Most importantly one can create a partial order by specifying which elements are "better" than which others, x < y, (where  x<y if and only if x =< y and x =/= y) and then taking the transitive reflexive closure.   If you do this, however, you must be careful to check the relation is still anti-symmetric (i.e. that there are no cycles).

A production x -> y \alpha is improvable in case either
  1. if x > y and y is good, or
  2. x < y and y is nullable and x -> \alpha is improvable (so you can skip over nullable non-terminals)
This can be re-expressed directly as follows:
         x -> \gamma y \alpha is impovable at y if  x > y, \gamma is nullable, and each z in \gamma has x < z.

The improvement which we shall make is to expand the good nonterminal y by replacing the occurence of y by its body in the production.

A nonterminal x has an impovable immediate left recursion or is almost good if its productions set is of the form:
x -> x \alpha_1 | .. | x \alpha_r | \beta_1 | ... | \beta_n
where each x -> \beta_i is good (note: each \alpha_i must be non-null as the grammar can have no cycles). 

Note that the immediate left recursion in almost good rules can be eliminated and when no \beta_j is nullable all the resulting rules by a judicious choice of partial order on the nonterminals -- including the new nonterminal -- can be made good.  If a \beta_j is nullable we are forced to assume x < x' and this may make an introduced rule on x' bad.

A production x -> \beta x \alpha, where \beta is non-empty and nullable, is said to have a hidden immediate left recursion.  Such  rules must always be "squeezed" in order to expose the immediate left recursion.  A rule is squeezed essentially by expanding the non-terminals which are hiding the left recursion (that is those in \beta): the aim is to make the hidden left recursion into an immediate left recursion.  Unfortunately expanding these non-terminal when they are not good may not achieve this and this will force us to \epsilon-separate the non-terminal one wishes to expand (see more below) when it is bad.  However, \epsilon-separation, should only be used as a last resort: it can cause an exponential increase in the size of a grammar!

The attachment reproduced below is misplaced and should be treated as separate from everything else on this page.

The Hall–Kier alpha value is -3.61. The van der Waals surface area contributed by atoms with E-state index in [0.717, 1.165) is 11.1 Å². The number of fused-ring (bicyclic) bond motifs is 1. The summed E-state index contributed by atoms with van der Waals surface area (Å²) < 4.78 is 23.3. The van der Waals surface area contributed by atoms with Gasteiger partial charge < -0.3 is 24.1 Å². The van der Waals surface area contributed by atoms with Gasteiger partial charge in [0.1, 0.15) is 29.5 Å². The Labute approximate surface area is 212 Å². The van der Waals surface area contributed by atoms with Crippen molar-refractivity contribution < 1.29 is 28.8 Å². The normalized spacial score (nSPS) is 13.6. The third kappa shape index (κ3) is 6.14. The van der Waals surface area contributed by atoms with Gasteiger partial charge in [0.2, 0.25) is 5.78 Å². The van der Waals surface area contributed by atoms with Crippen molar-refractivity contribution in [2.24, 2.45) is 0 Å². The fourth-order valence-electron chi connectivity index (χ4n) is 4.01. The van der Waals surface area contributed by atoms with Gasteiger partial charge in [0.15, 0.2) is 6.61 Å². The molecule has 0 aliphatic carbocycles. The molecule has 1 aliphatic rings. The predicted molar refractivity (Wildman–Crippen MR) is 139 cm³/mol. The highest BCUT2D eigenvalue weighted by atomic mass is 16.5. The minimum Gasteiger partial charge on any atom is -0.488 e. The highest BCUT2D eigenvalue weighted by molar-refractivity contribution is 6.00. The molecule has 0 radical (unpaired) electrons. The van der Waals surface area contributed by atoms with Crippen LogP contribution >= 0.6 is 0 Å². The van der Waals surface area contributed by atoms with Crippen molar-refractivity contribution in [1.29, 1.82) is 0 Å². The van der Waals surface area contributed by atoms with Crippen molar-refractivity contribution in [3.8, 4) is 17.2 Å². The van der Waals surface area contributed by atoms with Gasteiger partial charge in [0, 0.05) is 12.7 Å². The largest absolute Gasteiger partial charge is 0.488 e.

Our strategy for removing left recursion, thus, is as follows:

Removing left recursion:
  1. Try to produce a partial order which makes as many production rules good as possible;
  2. Improve any improvable rules;
  3. Remove the immediate left recursion from almost good non-terminals;
  4. Squeeze the good non-terminals involved in a hidden immediate left recursion.  As a last resort: squeeze bad nonterminals after \epsilon-separating them!
Repeat this until all rules are good ...

The following observation tells us that, if there is a bad production, there will always be something we can do!


A reachable realizable grammar G with a total order on nonterminals either satisfies one of the following:


Consider the least nonterminal: the only way one of its rules is not good or is not improvable is if there is a production x -> w' x w  where w' is nullable.  Which means it has a hidden left recursion.  

Suppose now that x is the smallest nonterminal which is not good: that is all y with y<x have all their productions good then any production which is not good fails to be good because it is of the form

x -> w' y w
where w' is nullable and y =< x.  If y < x then y must be good, thus, we would have found an improvable production.  Suppose this does not happen then y = x, but this makes the production squeezable or an immediate left recursion!
NOTE:  A grammar with no null-productions will never require squeezing!  However, if only squeezing is left, then for every y in  w' , in a production x -> w' x w with a hidden left recursion on x,  we must have x <y as otherwise we would have a source of improvement.   As we shall see shortly this can happen.

Our basic strategy is to transform improvable productions and the production sets of almost good nonterminals.  The observation above assures us that we will always find such while the grammar is not left-recursive ... or there will be something to squeeze!  Often one is lucky and there is no need to do any squeezing and we shall consider below a number of examples in which squeezing is not required.